Hoai-Tran Bui's Favorite Movies Of All Time

Hey, /Film. What's a nice place like you doing in a girl like this? Wait, let me start over...

My name is Hoai-Tran Bui, and I'm just happy to be here. Before you ask me how to pronounce my name (not important, and you'd probably get it wrong anyway), let me tell you about my favorite films.

I struggled more than I probably should have over this list. See, I wanted to impress you, /Film. I wanted to list films that I thought were Important (capital "I" intended), but were also Important to Me. After hours of angsting, I narrowed it down to this list of 15 movies that if you'd asked any of my friends, they'd say, "Ah, that's the most Hoai-Tran list I've ever seen." (I did ask them, and they did say that.) It's not just because there's an abundant amount of time travel movies, or surreal fairy tales or sweeping romances. It's because these movies embody, to me, the sheer wonder of cinema and all that it is capable of.

Now that we're over the awkward pleasantries, let's get to the meat of things, shall we?

15) Big Fish

A candy-colored magical realism story housed within a family drama, Big Fish is perhaps director Tim Burton at his most subdued — and his most moving. I cannot give enough credit to the influence Big Fish had on me as a budding movie lover; I was enamored by the grand fairy tale story and larger-than-life characters that were grounded by the poignant reunion of an estranged son and his sick father. While it's easy to be distracted by the film's stylish quirks, Ewan McGregor's beautiful face and Albert Finney's unreliable narrator, Big Fish is a fantastic and fantastical film.

14) Linda Linda Linda

Linda Linda Linda

Before I properly became a cinephile, I had a high-school obsession with Japanese dramas. This led to an obsession with Japanese movies — though sadly, I hadn't yet discovered Akira Kurosawa. Instead, it was mid-aughts slice-of-life movies that I devoured, and one of those movies was Linda Linda Linda, directed by Nobuhiro Yamashita. Part whimsical underdog story, part ode to female friendship, Linda Linda Linda follows a four-girl rock band as they rush to prepare for their school's annual music festival. With an injury incapacitating one of their members, they randomly recruit a Korean foreign exchange student (a pre-Sense8 Doona Bae!) to be their lead singer, despite her knowing minimal Japanese. The movie's a slow burn, but it's a droll, nostalgic love letter to the transience of youth.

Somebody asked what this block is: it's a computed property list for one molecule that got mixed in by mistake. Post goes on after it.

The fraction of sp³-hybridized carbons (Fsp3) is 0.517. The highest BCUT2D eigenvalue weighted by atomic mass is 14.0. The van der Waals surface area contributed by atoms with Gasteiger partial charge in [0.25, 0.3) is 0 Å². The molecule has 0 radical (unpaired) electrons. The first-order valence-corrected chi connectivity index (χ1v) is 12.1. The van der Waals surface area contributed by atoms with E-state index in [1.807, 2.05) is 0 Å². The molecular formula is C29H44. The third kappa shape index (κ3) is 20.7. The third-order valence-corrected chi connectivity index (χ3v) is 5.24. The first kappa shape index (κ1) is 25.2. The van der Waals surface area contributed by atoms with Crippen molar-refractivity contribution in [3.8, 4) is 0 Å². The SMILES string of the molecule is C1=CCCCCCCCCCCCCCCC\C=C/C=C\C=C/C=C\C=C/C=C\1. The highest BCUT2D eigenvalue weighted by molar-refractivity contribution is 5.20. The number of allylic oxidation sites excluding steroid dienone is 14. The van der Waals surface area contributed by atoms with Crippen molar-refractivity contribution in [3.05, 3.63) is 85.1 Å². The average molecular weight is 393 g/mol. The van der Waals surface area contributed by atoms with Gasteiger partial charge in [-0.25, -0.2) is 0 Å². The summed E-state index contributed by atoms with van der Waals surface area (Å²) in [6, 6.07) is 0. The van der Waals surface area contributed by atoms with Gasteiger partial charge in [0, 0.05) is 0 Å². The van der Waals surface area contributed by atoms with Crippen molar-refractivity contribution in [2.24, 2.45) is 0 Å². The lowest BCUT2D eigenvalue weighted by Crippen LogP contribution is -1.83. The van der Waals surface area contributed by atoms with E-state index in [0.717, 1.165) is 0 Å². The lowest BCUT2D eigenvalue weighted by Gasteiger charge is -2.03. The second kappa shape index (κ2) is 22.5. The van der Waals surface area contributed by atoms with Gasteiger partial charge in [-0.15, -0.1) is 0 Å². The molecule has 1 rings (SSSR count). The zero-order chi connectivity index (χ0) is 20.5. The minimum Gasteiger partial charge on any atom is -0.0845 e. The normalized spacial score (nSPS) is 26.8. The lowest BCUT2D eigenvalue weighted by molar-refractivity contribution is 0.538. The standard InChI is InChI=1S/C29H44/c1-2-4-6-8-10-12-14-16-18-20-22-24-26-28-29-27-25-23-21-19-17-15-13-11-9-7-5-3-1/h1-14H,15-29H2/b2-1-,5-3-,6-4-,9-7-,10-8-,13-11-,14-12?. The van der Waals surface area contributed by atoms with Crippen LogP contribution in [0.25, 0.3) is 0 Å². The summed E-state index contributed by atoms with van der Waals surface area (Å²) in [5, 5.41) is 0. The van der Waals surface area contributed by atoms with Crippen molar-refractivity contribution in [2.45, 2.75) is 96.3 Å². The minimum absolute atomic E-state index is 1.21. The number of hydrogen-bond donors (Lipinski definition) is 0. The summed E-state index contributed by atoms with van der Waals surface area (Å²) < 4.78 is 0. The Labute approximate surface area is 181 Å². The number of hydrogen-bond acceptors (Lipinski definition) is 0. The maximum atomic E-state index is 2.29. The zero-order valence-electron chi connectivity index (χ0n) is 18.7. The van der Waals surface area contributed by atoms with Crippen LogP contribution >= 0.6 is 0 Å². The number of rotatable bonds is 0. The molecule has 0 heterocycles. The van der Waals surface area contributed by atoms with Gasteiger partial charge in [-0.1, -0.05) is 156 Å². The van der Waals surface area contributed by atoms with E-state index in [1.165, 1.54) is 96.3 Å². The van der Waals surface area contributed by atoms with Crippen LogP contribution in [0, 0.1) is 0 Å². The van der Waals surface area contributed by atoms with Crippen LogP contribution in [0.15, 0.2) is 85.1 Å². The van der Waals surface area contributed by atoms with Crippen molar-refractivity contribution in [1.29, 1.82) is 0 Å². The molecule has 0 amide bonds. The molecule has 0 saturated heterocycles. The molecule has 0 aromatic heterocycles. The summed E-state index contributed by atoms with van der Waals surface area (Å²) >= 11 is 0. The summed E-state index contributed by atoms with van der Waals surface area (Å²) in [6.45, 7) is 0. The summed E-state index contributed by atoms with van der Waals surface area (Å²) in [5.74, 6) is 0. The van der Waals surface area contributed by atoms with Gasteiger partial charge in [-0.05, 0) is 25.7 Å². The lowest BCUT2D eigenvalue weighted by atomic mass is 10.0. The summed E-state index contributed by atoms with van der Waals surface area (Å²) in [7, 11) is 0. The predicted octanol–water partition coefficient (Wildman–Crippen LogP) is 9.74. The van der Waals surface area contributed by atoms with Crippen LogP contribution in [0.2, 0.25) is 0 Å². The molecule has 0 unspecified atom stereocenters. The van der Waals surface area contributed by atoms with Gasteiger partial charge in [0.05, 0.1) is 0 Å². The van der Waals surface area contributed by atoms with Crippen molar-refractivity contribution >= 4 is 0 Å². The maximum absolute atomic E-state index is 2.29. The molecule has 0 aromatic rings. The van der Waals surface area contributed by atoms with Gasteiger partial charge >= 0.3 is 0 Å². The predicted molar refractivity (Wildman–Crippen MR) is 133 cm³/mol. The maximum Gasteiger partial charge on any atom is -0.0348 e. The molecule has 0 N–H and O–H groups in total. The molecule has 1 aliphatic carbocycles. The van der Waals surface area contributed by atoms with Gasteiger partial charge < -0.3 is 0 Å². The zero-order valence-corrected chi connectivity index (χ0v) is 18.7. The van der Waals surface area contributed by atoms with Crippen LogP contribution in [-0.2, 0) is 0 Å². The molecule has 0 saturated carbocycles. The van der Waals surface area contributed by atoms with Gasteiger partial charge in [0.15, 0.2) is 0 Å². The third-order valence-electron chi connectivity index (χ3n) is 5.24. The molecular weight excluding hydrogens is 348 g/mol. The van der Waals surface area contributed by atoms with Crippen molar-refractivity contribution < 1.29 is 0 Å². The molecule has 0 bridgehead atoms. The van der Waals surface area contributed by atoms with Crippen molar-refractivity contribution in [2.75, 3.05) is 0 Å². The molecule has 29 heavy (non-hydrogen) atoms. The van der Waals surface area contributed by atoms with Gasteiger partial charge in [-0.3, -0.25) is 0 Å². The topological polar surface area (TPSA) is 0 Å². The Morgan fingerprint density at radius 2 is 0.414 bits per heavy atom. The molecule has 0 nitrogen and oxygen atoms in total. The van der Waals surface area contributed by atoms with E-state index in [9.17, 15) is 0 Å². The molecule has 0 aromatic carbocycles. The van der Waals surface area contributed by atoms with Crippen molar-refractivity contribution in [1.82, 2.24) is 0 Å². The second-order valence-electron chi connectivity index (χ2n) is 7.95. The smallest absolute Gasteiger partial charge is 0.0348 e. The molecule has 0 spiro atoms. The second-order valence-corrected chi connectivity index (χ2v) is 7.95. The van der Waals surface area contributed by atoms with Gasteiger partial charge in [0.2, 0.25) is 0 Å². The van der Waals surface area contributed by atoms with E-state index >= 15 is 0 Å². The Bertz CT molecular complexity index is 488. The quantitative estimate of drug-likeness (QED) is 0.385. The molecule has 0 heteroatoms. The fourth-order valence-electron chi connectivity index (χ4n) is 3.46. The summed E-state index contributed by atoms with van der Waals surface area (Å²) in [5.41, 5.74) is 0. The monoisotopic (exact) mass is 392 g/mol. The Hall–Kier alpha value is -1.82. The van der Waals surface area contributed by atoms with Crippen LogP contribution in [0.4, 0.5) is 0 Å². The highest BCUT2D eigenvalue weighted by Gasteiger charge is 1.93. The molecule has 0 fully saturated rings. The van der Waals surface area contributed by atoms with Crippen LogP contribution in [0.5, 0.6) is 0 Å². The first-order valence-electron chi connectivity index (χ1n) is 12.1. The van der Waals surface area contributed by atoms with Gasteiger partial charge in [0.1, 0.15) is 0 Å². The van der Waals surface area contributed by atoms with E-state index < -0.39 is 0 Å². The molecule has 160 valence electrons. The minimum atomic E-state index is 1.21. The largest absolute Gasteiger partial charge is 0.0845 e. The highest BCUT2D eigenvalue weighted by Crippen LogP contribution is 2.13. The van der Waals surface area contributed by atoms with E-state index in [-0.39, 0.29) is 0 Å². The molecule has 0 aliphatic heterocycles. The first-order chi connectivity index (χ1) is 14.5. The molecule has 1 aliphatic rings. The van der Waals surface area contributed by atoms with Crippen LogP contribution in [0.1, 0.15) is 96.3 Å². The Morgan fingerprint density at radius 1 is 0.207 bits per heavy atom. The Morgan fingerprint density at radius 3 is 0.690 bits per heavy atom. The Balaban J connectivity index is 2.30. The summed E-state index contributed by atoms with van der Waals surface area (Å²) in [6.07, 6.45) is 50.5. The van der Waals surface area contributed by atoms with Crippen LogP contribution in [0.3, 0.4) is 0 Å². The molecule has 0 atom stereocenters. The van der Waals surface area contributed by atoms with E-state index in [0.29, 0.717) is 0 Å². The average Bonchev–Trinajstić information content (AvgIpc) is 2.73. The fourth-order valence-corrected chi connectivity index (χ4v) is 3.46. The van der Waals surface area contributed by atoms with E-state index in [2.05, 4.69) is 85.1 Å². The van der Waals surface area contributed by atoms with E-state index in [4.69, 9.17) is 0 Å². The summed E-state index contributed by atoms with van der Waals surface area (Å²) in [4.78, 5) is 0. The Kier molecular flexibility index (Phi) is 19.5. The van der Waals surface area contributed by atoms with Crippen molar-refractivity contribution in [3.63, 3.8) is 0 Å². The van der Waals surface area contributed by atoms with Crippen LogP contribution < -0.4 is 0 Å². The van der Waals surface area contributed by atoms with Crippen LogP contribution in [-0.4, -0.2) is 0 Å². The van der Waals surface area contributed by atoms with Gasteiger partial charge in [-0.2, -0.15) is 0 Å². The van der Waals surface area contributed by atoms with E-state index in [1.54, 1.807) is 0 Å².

13) La Jetée

La Jetee

It may be cheating to include a short film on the list, but La Jetée is so masterful that it deserves its place amongst the feature films. A 1962 French science fiction film that inspired 12 Monkeys, La Jetée is a beautiful meditation on the interplay between memory, perception and time — all woven together by that all-powerful emotion, love. If that sounds eerily like another cerebral sci-fi film that recently came out, yes, Arrival was originally on this list, but I had to knock it down to No. 16 (just to let you know, I really love Arrival and think it's easily one of the best sci-fi movies of the past decade).

La Jetée is a 30-minute-long film by Chris Marker told almost exclusively in photomontage, as a narrator describes the story of a prisoner in a war-torn dystopic future who gets subjected to time travel experiments and is able to travel back to a traumatic childhood memory. The cyclical nature of the story is still one of the best depictions of time travel paradoxes — despite the abundance of movies that have tried to tackle it — and La Jetée's influence remains apparent on sci-fi films today.

12) Mad Max: Fury Road


A feminist tour de force masquerading as a dystopic car chase, Mad Max: Fury Road is high-octane art. The action sequences — as perfectly edited and artful as they are — serve as easy distractions to the rich story underneath. It's masterful how simple the storytelling is – each expression and gesture from Max (an understated Tom Hardy) or Furiousa (Charlize Theron, at the beginning of what is now the Theron-aissance) tells a lifetime of backstory and past trauma. Every frame is exquisitely composed, fully realizing the dystopian world of Mad Max through bold, saturated colors and magnificent CGI sand storms.

11) The Girl Who Leapt Through Time

The Girl Who Leapt Through Time